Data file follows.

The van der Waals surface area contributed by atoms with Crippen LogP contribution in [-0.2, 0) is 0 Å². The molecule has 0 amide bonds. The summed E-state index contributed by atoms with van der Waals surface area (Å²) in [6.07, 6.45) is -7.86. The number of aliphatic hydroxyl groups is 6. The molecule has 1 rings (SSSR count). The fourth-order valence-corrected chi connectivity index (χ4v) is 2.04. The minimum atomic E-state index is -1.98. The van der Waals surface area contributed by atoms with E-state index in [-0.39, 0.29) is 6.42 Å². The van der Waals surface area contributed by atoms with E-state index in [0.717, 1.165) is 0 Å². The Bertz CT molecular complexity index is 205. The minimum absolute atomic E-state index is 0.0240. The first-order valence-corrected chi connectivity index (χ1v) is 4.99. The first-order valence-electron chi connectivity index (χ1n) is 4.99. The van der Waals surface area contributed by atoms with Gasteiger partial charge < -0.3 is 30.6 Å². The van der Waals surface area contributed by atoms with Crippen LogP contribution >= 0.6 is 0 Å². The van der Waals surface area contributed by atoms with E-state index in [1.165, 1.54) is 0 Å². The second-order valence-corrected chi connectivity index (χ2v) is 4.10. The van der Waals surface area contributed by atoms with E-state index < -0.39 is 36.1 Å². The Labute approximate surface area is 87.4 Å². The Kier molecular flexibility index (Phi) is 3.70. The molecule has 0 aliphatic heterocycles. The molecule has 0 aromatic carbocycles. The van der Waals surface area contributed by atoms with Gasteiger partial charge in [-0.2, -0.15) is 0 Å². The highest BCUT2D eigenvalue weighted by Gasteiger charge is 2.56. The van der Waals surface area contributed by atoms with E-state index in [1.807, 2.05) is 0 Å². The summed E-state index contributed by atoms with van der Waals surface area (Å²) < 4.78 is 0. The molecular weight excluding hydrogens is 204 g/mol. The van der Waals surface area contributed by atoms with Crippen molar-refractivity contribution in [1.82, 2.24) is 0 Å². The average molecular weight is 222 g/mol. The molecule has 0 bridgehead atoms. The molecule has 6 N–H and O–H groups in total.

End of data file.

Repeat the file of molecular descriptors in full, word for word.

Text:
The van der Waals surface area contributed by atoms with Crippen LogP contribution in [-0.2, 0) is 0 Å². The molecule has 0 amide bonds. The summed E-state index contributed by atoms with van der Waals surface area (Å²) in [6.07, 6.45) is -7.86. The number of aliphatic hydroxyl groups is 6. The molecule has 1 rings (SSSR count). The fourth-order valence-corrected chi connectivity index (χ4v) is 2.04. The minimum atomic E-state index is -1.98. The van der Waals surface area contributed by atoms with E-state index in [-0.39, 0.29) is 6.42 Å². The van der Waals surface area contributed by atoms with E-state index in [0.717, 1.165) is 0 Å². The Bertz CT molecular complexity index is 205. The minimum absolute atomic E-state index is 0.0240. The first-order valence-corrected chi connectivity index (χ1v) is 4.99. The first-order valence-electron chi connectivity index (χ1n) is 4.99. The van der Waals surface area contributed by atoms with Gasteiger partial charge < -0.3 is 30.6 Å². The van der Waals surface area contributed by atoms with Crippen LogP contribution >= 0.6 is 0 Å². The van der Waals surface area contributed by atoms with E-state index in [1.165, 1.54) is 0 Å². The second-order valence-corrected chi connectivity index (χ2v) is 4.10. The van der Waals surface area contributed by atoms with E-state index < -0.39 is 36.1 Å². The Labute approximate surface area is 87.4 Å². The Kier molecular flexibility index (Phi) is 3.70. The molecule has 0 aliphatic heterocycles. The molecule has 0 aromatic carbocycles. The van der Waals surface area contributed by atoms with Gasteiger partial charge in [-0.2, -0.15) is 0 Å². The highest BCUT2D eigenvalue weighted by Gasteiger charge is 2.56. The van der Waals surface area contributed by atoms with E-state index in [1.807, 2.05) is 0 Å². The summed E-state index contributed by atoms with van der Waals surface area (Å²) < 4.78 is 0. The molecular weight excluding hydrogens is 204 g/mol. The van der Waals surface area contributed by atoms with Crippen molar-refractivity contribution in [1.82, 2.24) is 0 Å². The average molecular weight is 222 g/mol. The molecule has 0 bridgehead atoms. The molecule has 6 N–H and O–H groups in total.